Most states that levy sales tax also have a use tax. If a business buys items subject to sales tax but the seller does not charge and collect sales tax on the invoice or receipt they issue, the purchasing business must remit use tax to the state. Just like sales tax, the end user of the product is subject to use tax.
Generally, a state’s use tax is the same percentage as its sales tax.
Keep Learning: Sales Tax vs. Use Tax
State Excise Tax
Businesses in certain industries or that sell certain types of products might pay state excise taxes. The types of goods subject to excise tax and tax rates vary by state. Some items that may be subject to excise tax include wine and spirits, tobacco products, gas, and mobile phone service.
Some states impose a privilege tax, called a franchise tax, on LLCs (and sometimes Corporations). Income thresholds, tax rates, and due dates vary by state.
Local Business Taxes
Local Income Tax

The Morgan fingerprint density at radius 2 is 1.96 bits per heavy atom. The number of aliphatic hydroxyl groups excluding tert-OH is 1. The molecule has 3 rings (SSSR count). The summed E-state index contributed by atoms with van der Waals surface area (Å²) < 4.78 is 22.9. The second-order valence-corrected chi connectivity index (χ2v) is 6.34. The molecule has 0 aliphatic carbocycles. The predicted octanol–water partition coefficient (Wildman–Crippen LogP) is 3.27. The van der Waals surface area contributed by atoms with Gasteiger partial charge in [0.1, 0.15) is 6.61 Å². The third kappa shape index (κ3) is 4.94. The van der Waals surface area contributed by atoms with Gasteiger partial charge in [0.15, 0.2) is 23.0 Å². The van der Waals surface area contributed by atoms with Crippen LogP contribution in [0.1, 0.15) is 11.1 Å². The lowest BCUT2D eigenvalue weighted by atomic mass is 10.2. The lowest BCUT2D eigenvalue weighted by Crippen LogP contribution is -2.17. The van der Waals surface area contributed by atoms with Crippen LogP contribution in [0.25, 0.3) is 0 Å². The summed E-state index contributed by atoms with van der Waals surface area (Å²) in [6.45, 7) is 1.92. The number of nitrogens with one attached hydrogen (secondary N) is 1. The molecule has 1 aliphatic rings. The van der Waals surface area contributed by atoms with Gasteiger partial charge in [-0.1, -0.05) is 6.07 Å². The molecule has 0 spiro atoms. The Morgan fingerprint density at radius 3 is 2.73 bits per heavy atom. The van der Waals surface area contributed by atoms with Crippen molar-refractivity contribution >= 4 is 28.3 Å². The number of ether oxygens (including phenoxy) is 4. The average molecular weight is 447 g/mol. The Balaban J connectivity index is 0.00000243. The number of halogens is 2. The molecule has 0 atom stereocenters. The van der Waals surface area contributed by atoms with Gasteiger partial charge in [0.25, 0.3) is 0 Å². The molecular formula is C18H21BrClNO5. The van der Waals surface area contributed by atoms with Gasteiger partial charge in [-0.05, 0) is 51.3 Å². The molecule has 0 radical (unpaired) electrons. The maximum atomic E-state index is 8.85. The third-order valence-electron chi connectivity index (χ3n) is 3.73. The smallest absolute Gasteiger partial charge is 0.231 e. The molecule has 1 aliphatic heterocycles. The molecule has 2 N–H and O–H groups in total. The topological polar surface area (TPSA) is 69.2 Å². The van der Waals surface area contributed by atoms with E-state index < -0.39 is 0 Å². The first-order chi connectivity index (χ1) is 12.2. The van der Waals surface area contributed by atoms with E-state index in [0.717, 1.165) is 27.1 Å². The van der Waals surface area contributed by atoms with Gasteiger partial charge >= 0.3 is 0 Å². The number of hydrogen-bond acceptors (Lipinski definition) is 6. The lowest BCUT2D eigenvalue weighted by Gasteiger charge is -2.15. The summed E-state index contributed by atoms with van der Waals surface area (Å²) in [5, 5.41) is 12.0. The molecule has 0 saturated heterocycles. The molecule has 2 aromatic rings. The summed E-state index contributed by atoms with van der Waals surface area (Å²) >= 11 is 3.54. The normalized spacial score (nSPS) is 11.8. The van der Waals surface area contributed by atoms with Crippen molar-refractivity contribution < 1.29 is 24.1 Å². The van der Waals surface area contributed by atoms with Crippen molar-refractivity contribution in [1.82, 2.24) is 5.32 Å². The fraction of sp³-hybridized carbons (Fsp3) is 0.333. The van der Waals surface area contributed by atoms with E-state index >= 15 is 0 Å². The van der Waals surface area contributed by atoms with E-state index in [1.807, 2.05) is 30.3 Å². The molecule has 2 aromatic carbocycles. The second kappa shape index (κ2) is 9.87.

Some counties, cities, and municipalities impose income tax on businesses operating within their borders. Rates and deadlines vary.
Note that businesses with employees in jurisdictions that levy personal income tax must withhold it from their employee’s paychecks and remit it to the local tax authority.
Local Sales and Use Tax
Some local governments levy a local sales tax on certain goods and services. The business typically collects the tax at the point of sale and then remits it to the proper tax authority (typically the state). Use tax applies if a business purchases taxable goods or services but the seller did not charge and collect sales tax on the purchase. Sales and use tax rates vary by jurisdiction.
Other Local Business Taxes